“They probably thought we would be asking for too much money,” Gaspar’s father, Rod, a former major league infielder, said. “I mean, they wanted a commitment before the draft and we thought it would be unfair to other clubs that might be interested to give them a number.
“We told them Cade would love to play for the Angels and felt that we could work things out after the draft. Bob Harrison (Bavasi’s special assistant) told us they were going to take a college pitcher if available and Cade was their guy. They end up taking a high school outfielder. It was very surprising.”
It was the biggest surprise of a first round in which the Dodgers, drafting 13th, selected catcher Paul Konerko of Chaparral High in Scottsdale, Ariz.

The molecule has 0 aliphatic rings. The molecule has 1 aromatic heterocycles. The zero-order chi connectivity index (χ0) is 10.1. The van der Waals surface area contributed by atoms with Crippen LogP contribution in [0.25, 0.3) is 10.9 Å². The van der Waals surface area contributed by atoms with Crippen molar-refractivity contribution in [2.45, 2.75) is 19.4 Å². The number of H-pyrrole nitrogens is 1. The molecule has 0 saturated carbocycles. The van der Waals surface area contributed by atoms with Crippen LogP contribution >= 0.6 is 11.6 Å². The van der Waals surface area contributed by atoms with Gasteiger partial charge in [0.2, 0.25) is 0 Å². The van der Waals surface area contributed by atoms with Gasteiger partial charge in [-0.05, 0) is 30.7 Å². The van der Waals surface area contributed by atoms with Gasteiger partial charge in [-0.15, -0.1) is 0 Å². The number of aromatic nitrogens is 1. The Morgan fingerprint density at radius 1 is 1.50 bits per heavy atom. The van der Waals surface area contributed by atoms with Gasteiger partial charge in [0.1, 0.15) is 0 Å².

The New York Mets took Florida State right-hander Paul Wilson with the first pick. The Cleveland Indians selected right-hander Jaret Wright of Katella High in Anaheim, son of former major league pitcher Clyde Wright, with the 10th; the Boston Red Sox, drafting 12th, took former Bellflower St. John Bosco shortstop Nomar Garciaparra of Georgia Tech, and the San Francisco Giants selected Cal State Fullerton center fielder Dante Powell with the 22nd pick.
There were 17 rounds Thursday, with the draft continuing through Saturday. Only the first round is announced publicly, but it was learned that the Dodgers took Mississippi State left-hander Gary Rath with their second pick and Miami shortstop Mike Metcalfe with their third. The Angels took outfielder Norm Hutchins of Lincoln High in Yonkers, N.Y., with their second pick and Notre Dame shortstop Paul Failla with their third.